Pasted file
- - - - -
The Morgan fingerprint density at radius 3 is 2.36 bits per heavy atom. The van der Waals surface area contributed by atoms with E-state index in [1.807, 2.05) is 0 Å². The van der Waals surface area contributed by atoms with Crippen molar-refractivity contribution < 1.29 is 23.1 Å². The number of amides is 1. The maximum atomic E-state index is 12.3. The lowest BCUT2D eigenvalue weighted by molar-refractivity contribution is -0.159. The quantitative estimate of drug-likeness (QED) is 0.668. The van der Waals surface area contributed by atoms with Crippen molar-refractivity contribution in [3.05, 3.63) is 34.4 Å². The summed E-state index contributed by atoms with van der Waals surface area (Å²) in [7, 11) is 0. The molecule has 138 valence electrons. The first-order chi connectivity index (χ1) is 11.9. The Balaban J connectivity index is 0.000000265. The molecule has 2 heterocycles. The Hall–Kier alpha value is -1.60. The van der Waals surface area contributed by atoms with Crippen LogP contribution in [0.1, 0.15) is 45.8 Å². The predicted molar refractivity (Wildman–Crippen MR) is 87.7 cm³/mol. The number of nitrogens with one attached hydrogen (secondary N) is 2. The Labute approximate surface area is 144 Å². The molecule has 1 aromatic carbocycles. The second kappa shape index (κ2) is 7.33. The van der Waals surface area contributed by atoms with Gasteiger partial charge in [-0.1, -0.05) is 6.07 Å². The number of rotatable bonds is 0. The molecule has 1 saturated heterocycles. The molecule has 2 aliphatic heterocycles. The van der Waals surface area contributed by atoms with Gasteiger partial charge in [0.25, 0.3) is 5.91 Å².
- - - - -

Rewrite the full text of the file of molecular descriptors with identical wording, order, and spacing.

The Morgan fingerprint density at radius 3 is 2.36 bits per heavy atom. The van der Waals surface area contributed by atoms with E-state index in [1.807, 2.05) is 0 Å². The van der Waals surface area contributed by atoms with Crippen molar-refractivity contribution < 1.29 is 23.1 Å². The number of amides is 1. The maximum atomic E-state index is 12.3. The lowest BCUT2D eigenvalue weighted by molar-refractivity contribution is -0.159. The quantitative estimate of drug-likeness (QED) is 0.668. The van der Waals surface area contributed by atoms with Crippen molar-refractivity contribution in [3.05, 3.63) is 34.4 Å². The summed E-state index contributed by atoms with van der Waals surface area (Å²) in [7, 11) is 0. The molecule has 138 valence electrons. The first-order chi connectivity index (χ1) is 11.9. The Balaban J connectivity index is 0.000000265. The molecule has 2 heterocycles. The Hall–Kier alpha value is -1.60. The van der Waals surface area contributed by atoms with Crippen LogP contribution in [0.1, 0.15) is 45.8 Å². The predicted molar refractivity (Wildman–Crippen MR) is 87.7 cm³/mol. The number of nitrogens with one attached hydrogen (secondary N) is 2. The Labute approximate surface area is 144 Å². The molecule has 1 aromatic carbocycles. The second kappa shape index (κ2) is 7.33. The van der Waals surface area contributed by atoms with Gasteiger partial charge in [-0.1, -0.05) is 6.07 Å². The number of rotatable bonds is 0. The molecule has 1 saturated heterocycles. The molecule has 2 aliphatic heterocycles. The van der Waals surface area contributed by atoms with Gasteiger partial charge in [0.25, 0.3) is 5.91 Å².